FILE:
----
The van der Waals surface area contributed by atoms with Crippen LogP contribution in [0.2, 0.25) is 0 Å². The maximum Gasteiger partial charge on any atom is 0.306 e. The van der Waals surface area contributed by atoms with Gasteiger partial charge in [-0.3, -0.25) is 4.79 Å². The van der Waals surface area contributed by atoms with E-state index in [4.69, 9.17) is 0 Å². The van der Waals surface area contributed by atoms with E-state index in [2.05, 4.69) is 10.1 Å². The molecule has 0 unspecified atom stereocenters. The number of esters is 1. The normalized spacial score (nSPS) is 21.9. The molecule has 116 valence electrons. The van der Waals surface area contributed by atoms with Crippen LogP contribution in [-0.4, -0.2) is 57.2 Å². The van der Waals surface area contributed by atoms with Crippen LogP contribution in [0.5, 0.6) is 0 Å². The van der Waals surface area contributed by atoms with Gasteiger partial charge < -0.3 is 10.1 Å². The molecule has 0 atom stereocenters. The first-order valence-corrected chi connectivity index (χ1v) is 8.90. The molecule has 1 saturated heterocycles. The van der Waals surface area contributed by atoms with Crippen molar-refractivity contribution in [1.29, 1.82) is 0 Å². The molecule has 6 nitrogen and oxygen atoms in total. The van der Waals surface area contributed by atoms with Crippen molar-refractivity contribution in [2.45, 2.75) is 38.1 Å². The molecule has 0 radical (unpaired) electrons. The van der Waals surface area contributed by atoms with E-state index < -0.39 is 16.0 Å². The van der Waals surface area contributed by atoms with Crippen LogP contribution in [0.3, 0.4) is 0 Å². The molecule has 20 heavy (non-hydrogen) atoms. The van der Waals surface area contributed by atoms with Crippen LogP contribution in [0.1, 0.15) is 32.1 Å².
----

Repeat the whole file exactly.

The van der Waals surface area contributed by atoms with Crippen LogP contribution in [0.2, 0.25) is 0 Å². The maximum Gasteiger partial charge on any atom is 0.306 e. The van der Waals surface area contributed by atoms with Gasteiger partial charge in [-0.3, -0.25) is 4.79 Å². The van der Waals surface area contributed by atoms with E-state index in [4.69, 9.17) is 0 Å². The van der Waals surface area contributed by atoms with E-state index in [2.05, 4.69) is 10.1 Å². The molecule has 0 unspecified atom stereocenters. The number of esters is 1. The normalized spacial score (nSPS) is 21.9. The molecule has 116 valence electrons. The van der Waals surface area contributed by atoms with Crippen LogP contribution in [-0.4, -0.2) is 57.2 Å². The van der Waals surface area contributed by atoms with Crippen LogP contribution in [0.5, 0.6) is 0 Å². The van der Waals surface area contributed by atoms with Gasteiger partial charge < -0.3 is 10.1 Å². The molecule has 0 atom stereocenters. The first-order valence-corrected chi connectivity index (χ1v) is 8.90. The molecule has 1 saturated heterocycles. The van der Waals surface area contributed by atoms with Crippen molar-refractivity contribution in [1.29, 1.82) is 0 Å². The molecule has 6 nitrogen and oxygen atoms in total. The van der Waals surface area contributed by atoms with Crippen molar-refractivity contribution in [2.45, 2.75) is 38.1 Å². The molecule has 0 radical (unpaired) electrons. The van der Waals surface area contributed by atoms with E-state index < -0.39 is 16.0 Å². The van der Waals surface area contributed by atoms with Crippen LogP contribution in [0.3, 0.4) is 0 Å². The molecule has 20 heavy (non-hydrogen) atoms. The van der Waals surface area contributed by atoms with Crippen LogP contribution in [0.1, 0.15) is 32.1 Å².